Blocking serves the same purpose with acrylic yarn as it does with any other fiber: Evening out irregular stitches, straightening edges, and generally shaping the final project to your satisfaction. Even though acrylic yarn is one of the most forgiving fibers to work with, it'll still benefit from a good blocking -- in fact, blocking is the best way to make an acrylic project look ironed without actually subjecting it to the direct heat that can ruin it.
Before you start blocking, you need either a spray bottle or a bowl large enough to hold your project, a blocking board and a number of blocking pins -- ideally T-pins, which are shaped just like a wire version of the letter they're named for. The crossbar of the T makes the pins very easy to handle.
Craft stores sell blocking boards that are rigid enough to hold your project in the desired shape, but soft enough to stick pins through repeatedly without causing damage; or you can make your own out of thick cardboard with a plush towel over it. Or, if you don't mind sticking pins through your carpeting, spread a clean towel out on the floor and use that as your blocking board.
Wet Blocking the Project
Acrylic yarn responds well to wet blocking and, most importantly, wet blocking doesn't use any heat that could damage the project you've put so much time and labor into. You can wet down the yarn using one of two ways. First, you can soak smaller projects, like individual motifs or even small scarves, in a bowl of water. Then remove the item; lay it on a towel; roll up the towel and press on it to remove excess water. Once you've done that, you can pin the item into the desired shape and leave it to dry.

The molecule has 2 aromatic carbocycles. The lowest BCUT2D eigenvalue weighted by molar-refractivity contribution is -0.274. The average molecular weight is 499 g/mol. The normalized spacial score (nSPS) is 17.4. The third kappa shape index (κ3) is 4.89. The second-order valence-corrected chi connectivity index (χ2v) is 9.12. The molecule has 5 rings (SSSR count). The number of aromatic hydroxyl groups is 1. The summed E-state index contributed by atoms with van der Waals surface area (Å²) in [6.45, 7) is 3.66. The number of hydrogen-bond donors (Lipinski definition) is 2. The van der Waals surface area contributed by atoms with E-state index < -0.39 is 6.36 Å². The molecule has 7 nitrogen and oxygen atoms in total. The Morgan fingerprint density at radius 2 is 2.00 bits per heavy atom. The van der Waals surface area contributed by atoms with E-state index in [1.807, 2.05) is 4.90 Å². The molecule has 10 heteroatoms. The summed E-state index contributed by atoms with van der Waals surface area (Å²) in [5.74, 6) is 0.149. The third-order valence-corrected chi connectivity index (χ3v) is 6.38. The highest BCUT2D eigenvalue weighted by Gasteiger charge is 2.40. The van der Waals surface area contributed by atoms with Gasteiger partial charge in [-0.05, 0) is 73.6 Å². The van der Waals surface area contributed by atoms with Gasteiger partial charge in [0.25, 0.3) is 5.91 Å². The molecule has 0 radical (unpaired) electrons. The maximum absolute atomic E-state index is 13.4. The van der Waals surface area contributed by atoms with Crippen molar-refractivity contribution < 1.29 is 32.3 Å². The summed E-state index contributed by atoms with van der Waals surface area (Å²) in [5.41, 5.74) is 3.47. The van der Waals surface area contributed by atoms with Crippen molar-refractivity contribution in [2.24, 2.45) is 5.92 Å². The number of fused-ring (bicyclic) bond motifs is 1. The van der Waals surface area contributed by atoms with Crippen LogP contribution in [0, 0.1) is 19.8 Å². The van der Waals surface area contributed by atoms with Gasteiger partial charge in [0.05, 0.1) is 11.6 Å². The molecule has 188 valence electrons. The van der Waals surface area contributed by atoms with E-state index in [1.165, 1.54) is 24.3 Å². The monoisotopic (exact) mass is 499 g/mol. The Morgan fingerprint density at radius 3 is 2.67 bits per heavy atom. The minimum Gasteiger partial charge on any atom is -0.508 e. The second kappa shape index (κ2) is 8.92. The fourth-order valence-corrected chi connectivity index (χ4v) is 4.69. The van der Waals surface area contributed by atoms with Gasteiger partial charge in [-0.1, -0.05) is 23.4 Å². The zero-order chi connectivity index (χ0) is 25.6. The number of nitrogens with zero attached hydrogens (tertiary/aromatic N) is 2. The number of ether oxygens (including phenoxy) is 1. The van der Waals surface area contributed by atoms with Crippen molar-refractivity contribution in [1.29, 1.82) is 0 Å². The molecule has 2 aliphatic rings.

The second option is to pin the project into shape first; then saturate the stitches with water from a spray bottle. This method is usually easier for large projects that would be hard to fit into a bowl of water; mid-size projects like scarves or pieces of a sweater could go either way.
Pinning the Project to Shape
Spread your project out on the blocking board and use the blocking pins to stretch it to the desired shape. Pins should go anywhere that you want a sharply defined corner or a straight edge. No hard and fast rule exists for how close together to place the pins; just eyeball the project, and if the edges aren't as straight or the corners as sharp as you want, add another pin to hold it in place. Once your acrylic project is pinned in place and saturated with water, let it dry completely before you remove the pins. Depending on local humidity and how thoroughly you soaked the yarn, this could take hours or days.
Many crafters think you can't steam-block acrylic yarn, because it's so easy for heat to damage this fiber. The truth is that you can, but only if you have nerves of steel. Pin the item to shape; then hold your steam iron just near enough to the acrylic to gently steam it. Once you see the garment relax into the desired shape, you're done. Don't let the iron actually touch the acrylic, or it will melt. If your acrylic takes on a shiny look, washing it -- once the blocked piece has dried -- might help restore the fibers.